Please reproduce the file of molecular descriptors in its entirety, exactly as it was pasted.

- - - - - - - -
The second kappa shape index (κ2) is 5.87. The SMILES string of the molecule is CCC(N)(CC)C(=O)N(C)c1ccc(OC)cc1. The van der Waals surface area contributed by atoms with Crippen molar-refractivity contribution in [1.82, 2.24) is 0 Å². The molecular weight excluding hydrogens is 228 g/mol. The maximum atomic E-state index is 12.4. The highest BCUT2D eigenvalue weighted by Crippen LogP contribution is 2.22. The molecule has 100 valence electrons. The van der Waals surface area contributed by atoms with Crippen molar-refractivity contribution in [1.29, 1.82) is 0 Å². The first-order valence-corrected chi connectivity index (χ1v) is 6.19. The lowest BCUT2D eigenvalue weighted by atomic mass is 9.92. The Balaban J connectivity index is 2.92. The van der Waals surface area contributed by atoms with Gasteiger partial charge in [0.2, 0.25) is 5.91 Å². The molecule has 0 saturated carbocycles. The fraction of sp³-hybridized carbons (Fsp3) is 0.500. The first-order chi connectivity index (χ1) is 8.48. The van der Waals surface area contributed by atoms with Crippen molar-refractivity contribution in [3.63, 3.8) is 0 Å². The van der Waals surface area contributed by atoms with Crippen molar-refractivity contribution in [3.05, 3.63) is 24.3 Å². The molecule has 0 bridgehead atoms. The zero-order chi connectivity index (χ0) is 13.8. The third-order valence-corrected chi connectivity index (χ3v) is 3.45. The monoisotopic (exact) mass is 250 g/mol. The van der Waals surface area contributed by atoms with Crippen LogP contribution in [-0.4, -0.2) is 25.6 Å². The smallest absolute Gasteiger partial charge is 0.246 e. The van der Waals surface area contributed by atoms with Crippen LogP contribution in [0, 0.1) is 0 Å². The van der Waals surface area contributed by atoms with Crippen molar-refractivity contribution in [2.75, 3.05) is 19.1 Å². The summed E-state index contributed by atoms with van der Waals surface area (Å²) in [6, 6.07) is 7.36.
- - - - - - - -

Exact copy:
The second kappa shape index (κ2) is 5.87. The SMILES string of the molecule is CCC(N)(CC)C(=O)N(C)c1ccc(OC)cc1. The van der Waals surface area contributed by atoms with Crippen molar-refractivity contribution in [1.82, 2.24) is 0 Å². The molecular weight excluding hydrogens is 228 g/mol. The maximum atomic E-state index is 12.4. The highest BCUT2D eigenvalue weighted by Crippen LogP contribution is 2.22. The molecule has 100 valence electrons. The van der Waals surface area contributed by atoms with Crippen molar-refractivity contribution in [1.29, 1.82) is 0 Å². The first-order valence-corrected chi connectivity index (χ1v) is 6.19. The lowest BCUT2D eigenvalue weighted by atomic mass is 9.92. The Balaban J connectivity index is 2.92. The van der Waals surface area contributed by atoms with Gasteiger partial charge in [0.2, 0.25) is 5.91 Å². The molecule has 0 saturated carbocycles. The fraction of sp³-hybridized carbons (Fsp3) is 0.500. The first-order chi connectivity index (χ1) is 8.48. The van der Waals surface area contributed by atoms with Crippen molar-refractivity contribution in [3.63, 3.8) is 0 Å². The van der Waals surface area contributed by atoms with Crippen molar-refractivity contribution in [3.05, 3.63) is 24.3 Å². The molecule has 0 bridgehead atoms. The zero-order chi connectivity index (χ0) is 13.8. The third-order valence-corrected chi connectivity index (χ3v) is 3.45. The monoisotopic (exact) mass is 250 g/mol. The van der Waals surface area contributed by atoms with Crippen LogP contribution in [-0.4, -0.2) is 25.6 Å². The smallest absolute Gasteiger partial charge is 0.246 e. The van der Waals surface area contributed by atoms with Crippen LogP contribution in [0, 0.1) is 0 Å². The van der Waals surface area contributed by atoms with Crippen molar-refractivity contribution in [2.75, 3.05) is 19.1 Å². The summed E-state index contributed by atoms with van der Waals surface area (Å²) in [6, 6.07) is 7.36.